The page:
Of course, Yosemite held a special place in Muir's heart as well. Gorgeous depictions of the valley from Muir aren't hard to find, but this passage, from Chapter 5, The Yosemite, of "My First Summer In The Sierra" is especially striking. He describes being so taken with the beauty that he frightened a local resident of the forest.
"Never before had I seen so glorious a landscape, so boundless an affluence of sublime mountain beauty. The most extravagant description I might give of this view to any one who has not seen similar landscapes with his own eyes would not so much as hint its grandeur and the spiritual glow that covered it. I shouted and gesticulated in a wild burst of ecstasy, much to the astonishment of St. Bernard Carlo, who came running up to me... A brown bear, too, it would seem, had been a spectator of the show I had made of myself, for I had gone but a few yards when I started one from a thicket of brush. He evidently considered me dangerous, for he ran away very fast, tumbling over the tops of the tangled manzanita bushes in his haste."
In 1911, John Muir published "The Mountains of California" in which he describes his 1872 summitting of Mount Ritter, which is thought to be the first ascent of the mountain. Here's what he had to say about the view from the top.
"The eye, rejoicing in its freedom, roves about the vast expanse, yet returns again and again to the fountain-peaks. Perhaps some one of the multitude excites special attention some gigantic castle with turret and battlement, or some Gothic cathedral more abundantly spired than Milan's. But, generally, when looking for the first time from an all-embracing standpoint like this, the inexperienced observer is oppressed by the incomprehensible grandeur, variety, and abundance of the mountains rising shoulder to shoulder beyond the reach of vision; and it is only after they have been studied one by one, long and lovingly, that their far-reaching harmonies become manifest."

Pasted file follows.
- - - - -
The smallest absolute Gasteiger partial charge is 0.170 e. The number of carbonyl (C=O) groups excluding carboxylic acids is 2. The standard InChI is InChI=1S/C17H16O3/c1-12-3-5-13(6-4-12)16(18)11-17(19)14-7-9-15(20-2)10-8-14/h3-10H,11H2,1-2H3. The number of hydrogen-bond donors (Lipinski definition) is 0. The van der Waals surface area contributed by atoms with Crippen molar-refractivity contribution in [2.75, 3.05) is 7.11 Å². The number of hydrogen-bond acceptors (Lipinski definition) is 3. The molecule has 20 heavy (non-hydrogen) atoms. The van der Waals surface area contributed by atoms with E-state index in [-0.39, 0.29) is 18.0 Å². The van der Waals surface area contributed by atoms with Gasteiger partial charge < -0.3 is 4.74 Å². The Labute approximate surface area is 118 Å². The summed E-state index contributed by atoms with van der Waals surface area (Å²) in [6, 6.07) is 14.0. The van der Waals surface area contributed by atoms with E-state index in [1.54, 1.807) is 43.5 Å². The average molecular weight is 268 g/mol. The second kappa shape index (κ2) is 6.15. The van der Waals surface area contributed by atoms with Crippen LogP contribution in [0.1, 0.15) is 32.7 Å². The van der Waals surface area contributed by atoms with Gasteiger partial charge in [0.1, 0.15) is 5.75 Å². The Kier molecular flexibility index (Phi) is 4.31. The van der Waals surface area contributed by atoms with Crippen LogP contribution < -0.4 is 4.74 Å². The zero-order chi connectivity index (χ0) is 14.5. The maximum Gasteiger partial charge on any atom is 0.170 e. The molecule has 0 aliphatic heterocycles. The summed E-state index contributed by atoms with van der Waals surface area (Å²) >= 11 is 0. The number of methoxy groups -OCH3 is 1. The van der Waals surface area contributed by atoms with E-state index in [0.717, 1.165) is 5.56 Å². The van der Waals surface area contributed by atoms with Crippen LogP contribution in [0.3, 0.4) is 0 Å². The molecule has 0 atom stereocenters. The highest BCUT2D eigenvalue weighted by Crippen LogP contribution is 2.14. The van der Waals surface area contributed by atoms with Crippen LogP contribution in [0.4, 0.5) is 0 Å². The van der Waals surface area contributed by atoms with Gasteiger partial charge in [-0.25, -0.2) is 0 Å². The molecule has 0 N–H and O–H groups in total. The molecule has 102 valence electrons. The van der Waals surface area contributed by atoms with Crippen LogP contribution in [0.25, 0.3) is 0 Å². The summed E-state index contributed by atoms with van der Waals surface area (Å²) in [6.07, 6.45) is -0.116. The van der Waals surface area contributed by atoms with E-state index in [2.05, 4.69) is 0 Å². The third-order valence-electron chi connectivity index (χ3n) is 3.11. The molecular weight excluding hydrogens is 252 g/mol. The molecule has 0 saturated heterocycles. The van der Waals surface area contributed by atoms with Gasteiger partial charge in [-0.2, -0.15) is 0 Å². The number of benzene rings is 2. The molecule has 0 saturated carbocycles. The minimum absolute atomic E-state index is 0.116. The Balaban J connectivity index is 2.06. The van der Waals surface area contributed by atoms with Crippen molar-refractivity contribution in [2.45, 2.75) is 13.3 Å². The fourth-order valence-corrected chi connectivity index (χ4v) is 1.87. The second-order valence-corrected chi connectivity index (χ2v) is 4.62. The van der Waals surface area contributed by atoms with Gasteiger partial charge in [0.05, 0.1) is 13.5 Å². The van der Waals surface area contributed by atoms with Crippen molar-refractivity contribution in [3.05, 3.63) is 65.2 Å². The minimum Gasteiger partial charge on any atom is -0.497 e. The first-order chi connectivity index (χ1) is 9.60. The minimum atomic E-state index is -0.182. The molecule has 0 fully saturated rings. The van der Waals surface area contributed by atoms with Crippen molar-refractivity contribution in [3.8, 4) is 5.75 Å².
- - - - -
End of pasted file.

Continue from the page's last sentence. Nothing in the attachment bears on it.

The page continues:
John Muir also had an affinity for Sequoia National Park, but if there was one spot in the whole park that he particularly enjoyed, it was Crescent Meadow. He called this misty patch of green the "gem of the Sierras".
He also wrote fondly of sequoia trees, especially the General Grant Tree. The following is from Chapter 9, The Sequoia and General Grant National Parks, in "Our National Parks".
"The Big Tree ( Sequoia gigantea ) is Nature's forest masterpiece, and, so far as I know, the greatest of living things. It belongs to an ancient stock, as its remains in old rocks show, and has a strange air of other days about it, a thoroughbred look inherited from the long ago-the auld lang syne of trees... No description can give any adequate idea of their singular majesty, much less their beauty. Excepting the sugar-pine, most of their neighbors with pointed tops seem to be forever shouting Excelsior, while the Big Tree, though soaring above them all, seems satisfied, its rounded head, poised lightly as a cloud, giving no impression of trying to go higher."
Muir eventually left the Yosemite Valley, later marrying and raising a family on a fruit farm. But, he continued to write, fight to preserve wild lands, and, of course, take frequent trips back into nature with his two daughters.
Earth and sky, woods and fields, lakes and rivers, the mountain and the sea, are excellent schoolmasters, and teach some of us more than we can ever learn from books. -John Lubbock